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Primary contests do not end with DFL governor race

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ST. PAUL -- The Democratic governor's race gets most of the attention in this primary season when a light voter turnout is expected Tuesday, but several statewide races are on the ballot.

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In most cases, challengers either are perennial candidates who never do well or are candidates who have not waged visible campaigns.

The Independence Party governor's race is an exception. There, Rob Hahn has caught some attention in challenging party-endorsed Tom Horner, a former Republican activist.

The only other Independence candidate who has made any noise is John T. Uldrich, who recently issued a news release saying that he is not waiting for the election to promote businesses moving to Minnesota.

Some of Hahn's publicity recently was about a 2009 incident in which he threatened his wife. Otherwise, Hahn has proposed riverboat gambling to fund a Vikings football stadium and claims he can more than fill an expected $6 billion state deficit.

Horner, a long-time public relations executive, is open to some new taxes, unlike most people in the Republican Party he left.

He places himself between the conservative Republicans and liberal Democrats, hoping to reach moderate Minnesotans. However, the Independence Party has done that for years and has not been successful.

A major Independence problem has been the inability to raise enough money to compete. Horner faces the same situation, badly trailing major DFL and Republican candidates in fundraising, as well as in the polls.

Some long-shot candidates' names may be familiar to voters:

E Bob Carney Jr., running for governor, filed a suit against fellow Republican Gov. Tim Pawlenty challenging his authority to cut spending. Carney recently said he would drop out of the race if he won Tuesday's primary, leaving the decision about who runs in November up to GOP officials.

E Ole Savior is a perennial DFL candidate, seldom collecting more than a few votes, but he switched this spring to run as a GOP governor candidate.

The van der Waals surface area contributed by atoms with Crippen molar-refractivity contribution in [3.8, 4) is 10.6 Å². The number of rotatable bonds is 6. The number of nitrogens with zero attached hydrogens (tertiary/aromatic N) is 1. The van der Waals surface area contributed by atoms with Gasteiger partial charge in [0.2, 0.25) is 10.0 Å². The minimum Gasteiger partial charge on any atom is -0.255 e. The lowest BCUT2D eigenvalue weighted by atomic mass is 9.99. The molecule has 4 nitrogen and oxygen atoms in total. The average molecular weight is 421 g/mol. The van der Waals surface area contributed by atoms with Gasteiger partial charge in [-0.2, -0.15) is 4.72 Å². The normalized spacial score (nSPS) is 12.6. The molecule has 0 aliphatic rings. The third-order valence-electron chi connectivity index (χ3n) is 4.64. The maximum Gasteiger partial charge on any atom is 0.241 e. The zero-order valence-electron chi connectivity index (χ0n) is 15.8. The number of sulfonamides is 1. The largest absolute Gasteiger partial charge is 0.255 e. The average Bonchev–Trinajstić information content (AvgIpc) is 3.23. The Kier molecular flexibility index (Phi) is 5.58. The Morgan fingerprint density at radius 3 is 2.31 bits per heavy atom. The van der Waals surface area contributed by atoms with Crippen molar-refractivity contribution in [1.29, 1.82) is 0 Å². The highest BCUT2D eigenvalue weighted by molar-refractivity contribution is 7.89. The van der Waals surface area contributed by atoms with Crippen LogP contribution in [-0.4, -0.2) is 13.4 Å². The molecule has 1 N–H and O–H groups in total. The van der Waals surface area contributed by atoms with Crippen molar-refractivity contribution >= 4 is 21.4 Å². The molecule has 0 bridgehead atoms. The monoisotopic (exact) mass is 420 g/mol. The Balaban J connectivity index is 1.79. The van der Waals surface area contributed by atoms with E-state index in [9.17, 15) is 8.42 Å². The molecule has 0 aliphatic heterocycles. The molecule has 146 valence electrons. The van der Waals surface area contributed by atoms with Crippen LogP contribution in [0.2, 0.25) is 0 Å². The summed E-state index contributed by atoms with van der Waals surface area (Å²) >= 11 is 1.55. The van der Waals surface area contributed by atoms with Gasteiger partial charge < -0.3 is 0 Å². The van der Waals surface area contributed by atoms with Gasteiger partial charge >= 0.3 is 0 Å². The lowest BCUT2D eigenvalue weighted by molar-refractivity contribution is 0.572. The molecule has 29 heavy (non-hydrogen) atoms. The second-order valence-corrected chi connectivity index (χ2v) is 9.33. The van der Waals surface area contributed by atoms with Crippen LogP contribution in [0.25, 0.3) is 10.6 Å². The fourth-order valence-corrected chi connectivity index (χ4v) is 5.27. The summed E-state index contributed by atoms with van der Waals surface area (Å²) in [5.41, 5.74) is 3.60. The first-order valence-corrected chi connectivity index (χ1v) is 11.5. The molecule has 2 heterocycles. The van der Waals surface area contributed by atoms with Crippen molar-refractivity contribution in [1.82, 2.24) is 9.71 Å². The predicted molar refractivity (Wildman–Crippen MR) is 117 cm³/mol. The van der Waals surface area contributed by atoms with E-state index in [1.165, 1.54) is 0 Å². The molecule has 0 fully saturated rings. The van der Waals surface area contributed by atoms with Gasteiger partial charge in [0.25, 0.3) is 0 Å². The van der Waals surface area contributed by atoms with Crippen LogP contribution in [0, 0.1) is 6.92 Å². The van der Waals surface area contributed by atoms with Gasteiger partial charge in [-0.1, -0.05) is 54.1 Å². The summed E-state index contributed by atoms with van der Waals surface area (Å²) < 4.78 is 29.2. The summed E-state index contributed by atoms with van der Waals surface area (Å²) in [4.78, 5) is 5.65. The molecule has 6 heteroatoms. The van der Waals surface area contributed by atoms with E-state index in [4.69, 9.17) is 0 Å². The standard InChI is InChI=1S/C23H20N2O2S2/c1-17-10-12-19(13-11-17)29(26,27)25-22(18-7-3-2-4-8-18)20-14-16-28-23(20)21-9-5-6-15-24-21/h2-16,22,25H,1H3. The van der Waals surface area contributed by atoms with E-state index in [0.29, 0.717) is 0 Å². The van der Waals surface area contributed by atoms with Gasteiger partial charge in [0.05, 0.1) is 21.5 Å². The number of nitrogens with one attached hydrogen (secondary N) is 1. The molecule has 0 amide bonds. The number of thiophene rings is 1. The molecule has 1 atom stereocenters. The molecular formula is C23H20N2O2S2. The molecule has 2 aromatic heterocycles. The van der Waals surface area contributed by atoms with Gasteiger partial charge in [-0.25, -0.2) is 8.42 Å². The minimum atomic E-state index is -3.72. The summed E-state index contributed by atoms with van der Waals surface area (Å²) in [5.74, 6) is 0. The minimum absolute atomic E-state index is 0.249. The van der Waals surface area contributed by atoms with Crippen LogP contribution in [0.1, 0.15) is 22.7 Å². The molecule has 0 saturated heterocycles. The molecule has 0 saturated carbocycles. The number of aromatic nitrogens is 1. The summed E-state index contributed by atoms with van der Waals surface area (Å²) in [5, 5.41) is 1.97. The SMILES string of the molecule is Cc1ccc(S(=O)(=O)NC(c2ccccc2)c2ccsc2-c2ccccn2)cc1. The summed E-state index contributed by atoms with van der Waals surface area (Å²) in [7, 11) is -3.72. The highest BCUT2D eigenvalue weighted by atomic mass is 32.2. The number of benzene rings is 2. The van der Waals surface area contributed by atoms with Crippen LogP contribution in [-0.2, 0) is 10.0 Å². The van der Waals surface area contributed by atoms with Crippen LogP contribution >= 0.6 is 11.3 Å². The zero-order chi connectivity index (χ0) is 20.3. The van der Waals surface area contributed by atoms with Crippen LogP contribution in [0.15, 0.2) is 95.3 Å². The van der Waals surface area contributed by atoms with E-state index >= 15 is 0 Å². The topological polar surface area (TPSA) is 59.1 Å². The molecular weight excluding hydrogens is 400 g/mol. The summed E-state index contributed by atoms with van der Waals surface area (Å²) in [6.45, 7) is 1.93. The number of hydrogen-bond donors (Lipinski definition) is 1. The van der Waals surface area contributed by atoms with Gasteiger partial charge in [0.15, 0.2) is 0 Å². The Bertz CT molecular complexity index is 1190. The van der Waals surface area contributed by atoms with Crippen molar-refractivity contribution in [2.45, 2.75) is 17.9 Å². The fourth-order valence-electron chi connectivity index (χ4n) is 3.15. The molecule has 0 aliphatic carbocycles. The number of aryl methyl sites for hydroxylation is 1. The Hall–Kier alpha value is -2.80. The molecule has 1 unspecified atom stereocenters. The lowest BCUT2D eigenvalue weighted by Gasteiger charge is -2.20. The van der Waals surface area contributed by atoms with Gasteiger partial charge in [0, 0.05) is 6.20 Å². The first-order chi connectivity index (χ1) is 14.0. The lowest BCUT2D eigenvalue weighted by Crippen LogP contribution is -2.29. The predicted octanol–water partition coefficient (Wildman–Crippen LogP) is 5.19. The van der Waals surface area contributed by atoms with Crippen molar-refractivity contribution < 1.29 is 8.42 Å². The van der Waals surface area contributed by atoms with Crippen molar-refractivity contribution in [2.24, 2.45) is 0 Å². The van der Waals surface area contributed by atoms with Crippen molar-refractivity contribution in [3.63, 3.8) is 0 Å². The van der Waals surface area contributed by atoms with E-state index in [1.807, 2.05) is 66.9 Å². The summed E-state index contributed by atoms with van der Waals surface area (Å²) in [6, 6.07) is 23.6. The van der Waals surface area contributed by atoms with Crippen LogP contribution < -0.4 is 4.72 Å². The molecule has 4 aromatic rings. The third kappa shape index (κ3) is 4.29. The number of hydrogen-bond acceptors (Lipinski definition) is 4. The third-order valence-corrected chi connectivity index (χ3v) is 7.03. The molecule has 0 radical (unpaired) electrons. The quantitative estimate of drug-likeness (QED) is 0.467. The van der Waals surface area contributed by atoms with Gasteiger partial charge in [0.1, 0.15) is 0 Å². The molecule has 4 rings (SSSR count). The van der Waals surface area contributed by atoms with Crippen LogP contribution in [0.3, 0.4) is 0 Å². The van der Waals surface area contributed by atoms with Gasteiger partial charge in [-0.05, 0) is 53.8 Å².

E Leslie Davis also is a surprise Republican. He is an environmentalist who has run several times.

E For secretary of state on the DFL side, Dick Franson claims the record for times running: 25. He lost every one after he won a Minneapolis City Council seat.

Republican State Chairman Tony Sutton calls most of the long-shot candidates "political gadflies."

But he cannot shake the memory of the year when a woman he called the "definition of a political gadfly" upset the party's endorsed candidate for attorney general because she had what politicians call a "good ballot name." Sharon Anderson lost in that general election, but she kept coming back and is on the ballot again this year, against GOP-endorsed attorney general hopeful Chris Barden.

Don Davis works for Forum Communications Co., which owns the Bemidji Pioneer.

ST. PAUL -- The Democratic governor's race gets most of the attention in this primary season when a light voter turnout is expected Tuesday, but several statewide races are on the ballot.

In most cases, challengers either are perennial candidates who never do well or are candidates who have not waged visible campaigns.

The Independence Party governor's race is an exception. There, Rob Hahn has caught some attention in challenging party-endorsed Tom Horner, a former Republican activist.

The only other Independence candidate who has made any noise is John T. Uldrich, who recently issued a news release saying that he is not waiting for the election to promote businesses moving to Minnesota.

Some of Hahn's publicity recently was about a 2009 incident in which he threatened his wife. Otherwise, Hahn has proposed riverboat gambling to fund a Vikings football stadium and claims he can more than fill an expected $6 billion state deficit.

Horner, a long-time public relations executive, is open to some new taxes, unlike most people in the Republican Party he left.

He places himself between the conservative Republicans and liberal Democrats, hoping to reach moderate Minnesotans. However, the Independence Party has done that for years and has not been successful.

A major Independence problem has been the inability to raise enough money to compete. Horner faces the same situation, badly trailing major DFL and Republican candidates in fundraising, as well as in the polls.

Some long-shot candidates' names may be familiar to voters:

- Bob Carney Jr., running for governor, filed a suit against fellow Republican Gov. Tim Pawlenty challenging his authority to cut spending. Carney recently said he would drop out of the race if he won Tuesday's primary, leaving the decision about who runs in November up to GOP officials.

- Ole Savior is a perennial DFL candidate, seldom collecting more than a few votes, but he switched this spring to run as a GOP governor candidate.

- Leslie Davis also is a surprise Republican. He is an environmentalist who has run several times.

- For secretary of state on the DFL side, Dick Franson claims the record for times running: 25. He lost every one after he won a Minneapolis City Council seat.

Republican State Chairman Tony Sutton calls most of the long-shot candidates "political gadflies."

But he cannot shake the memory of the year when a woman he called the "definition of a political gadfly" upset the party's endorsed candidate for attorney general because she had what politicians call a "good ballot name." Sharon Anderson lost in that general election, but she kept coming back and is on the ballot again this year, against GOP-endorsed attorney general hopeful Chris Barden.

Don Davis works for Forum Communications Co., which owns the Bemidji Pioneer.

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